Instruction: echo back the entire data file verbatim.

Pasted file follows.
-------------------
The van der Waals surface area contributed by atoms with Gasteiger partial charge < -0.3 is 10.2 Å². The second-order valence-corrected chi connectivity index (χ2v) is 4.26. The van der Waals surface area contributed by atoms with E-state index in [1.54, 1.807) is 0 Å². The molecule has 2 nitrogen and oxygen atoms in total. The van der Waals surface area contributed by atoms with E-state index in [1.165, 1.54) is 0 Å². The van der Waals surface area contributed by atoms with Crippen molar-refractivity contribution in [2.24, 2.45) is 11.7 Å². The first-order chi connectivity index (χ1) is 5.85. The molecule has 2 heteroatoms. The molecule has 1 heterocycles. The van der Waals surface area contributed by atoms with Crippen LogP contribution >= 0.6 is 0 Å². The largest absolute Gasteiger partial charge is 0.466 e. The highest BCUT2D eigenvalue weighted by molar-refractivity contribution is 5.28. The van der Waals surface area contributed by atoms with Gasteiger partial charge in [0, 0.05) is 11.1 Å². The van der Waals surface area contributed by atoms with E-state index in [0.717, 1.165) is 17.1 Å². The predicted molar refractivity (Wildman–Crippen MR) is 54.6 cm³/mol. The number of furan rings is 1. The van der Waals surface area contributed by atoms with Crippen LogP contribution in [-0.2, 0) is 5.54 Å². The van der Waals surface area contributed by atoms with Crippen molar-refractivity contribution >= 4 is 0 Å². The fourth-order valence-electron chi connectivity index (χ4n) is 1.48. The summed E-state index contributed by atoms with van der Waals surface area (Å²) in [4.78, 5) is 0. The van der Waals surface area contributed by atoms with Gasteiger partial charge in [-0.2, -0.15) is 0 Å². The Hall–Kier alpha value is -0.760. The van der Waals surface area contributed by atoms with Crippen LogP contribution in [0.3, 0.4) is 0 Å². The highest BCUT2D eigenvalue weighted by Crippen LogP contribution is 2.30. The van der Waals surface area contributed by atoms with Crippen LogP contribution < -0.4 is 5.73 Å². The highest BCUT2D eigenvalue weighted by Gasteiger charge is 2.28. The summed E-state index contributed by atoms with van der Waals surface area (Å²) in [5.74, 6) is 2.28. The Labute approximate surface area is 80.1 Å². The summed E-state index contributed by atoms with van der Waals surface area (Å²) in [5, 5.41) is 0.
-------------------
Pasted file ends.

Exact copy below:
The van der Waals surface area contributed by atoms with Gasteiger partial charge < -0.3 is 10.2 Å². The second-order valence-corrected chi connectivity index (χ2v) is 4.26. The van der Waals surface area contributed by atoms with E-state index in [1.54, 1.807) is 0 Å². The molecule has 2 nitrogen and oxygen atoms in total. The van der Waals surface area contributed by atoms with E-state index in [1.165, 1.54) is 0 Å². The van der Waals surface area contributed by atoms with Crippen molar-refractivity contribution in [2.24, 2.45) is 11.7 Å². The first-order chi connectivity index (χ1) is 5.85. The molecule has 2 heteroatoms. The molecule has 1 heterocycles. The van der Waals surface area contributed by atoms with Crippen LogP contribution >= 0.6 is 0 Å². The largest absolute Gasteiger partial charge is 0.466 e. The highest BCUT2D eigenvalue weighted by molar-refractivity contribution is 5.28. The van der Waals surface area contributed by atoms with Gasteiger partial charge in [0, 0.05) is 11.1 Å². The van der Waals surface area contributed by atoms with E-state index in [0.717, 1.165) is 17.1 Å². The predicted molar refractivity (Wildman–Crippen MR) is 54.6 cm³/mol. The number of furan rings is 1. The van der Waals surface area contributed by atoms with Crippen LogP contribution in [-0.2, 0) is 5.54 Å². The van der Waals surface area contributed by atoms with Crippen molar-refractivity contribution >= 4 is 0 Å². The fourth-order valence-electron chi connectivity index (χ4n) is 1.48. The summed E-state index contributed by atoms with van der Waals surface area (Å²) in [4.78, 5) is 0. The van der Waals surface area contributed by atoms with Gasteiger partial charge in [-0.2, -0.15) is 0 Å². The Hall–Kier alpha value is -0.760. The van der Waals surface area contributed by atoms with Crippen LogP contribution in [0.3, 0.4) is 0 Å². The highest BCUT2D eigenvalue weighted by Crippen LogP contribution is 2.30. The van der Waals surface area contributed by atoms with Crippen LogP contribution < -0.4 is 5.73 Å². The highest BCUT2D eigenvalue weighted by Gasteiger charge is 2.28. The summed E-state index contributed by atoms with van der Waals surface area (Å²) in [5.74, 6) is 2.28. The Labute approximate surface area is 80.1 Å². The summed E-state index contributed by atoms with van der Waals surface area (Å²) in [5, 5.41) is 0.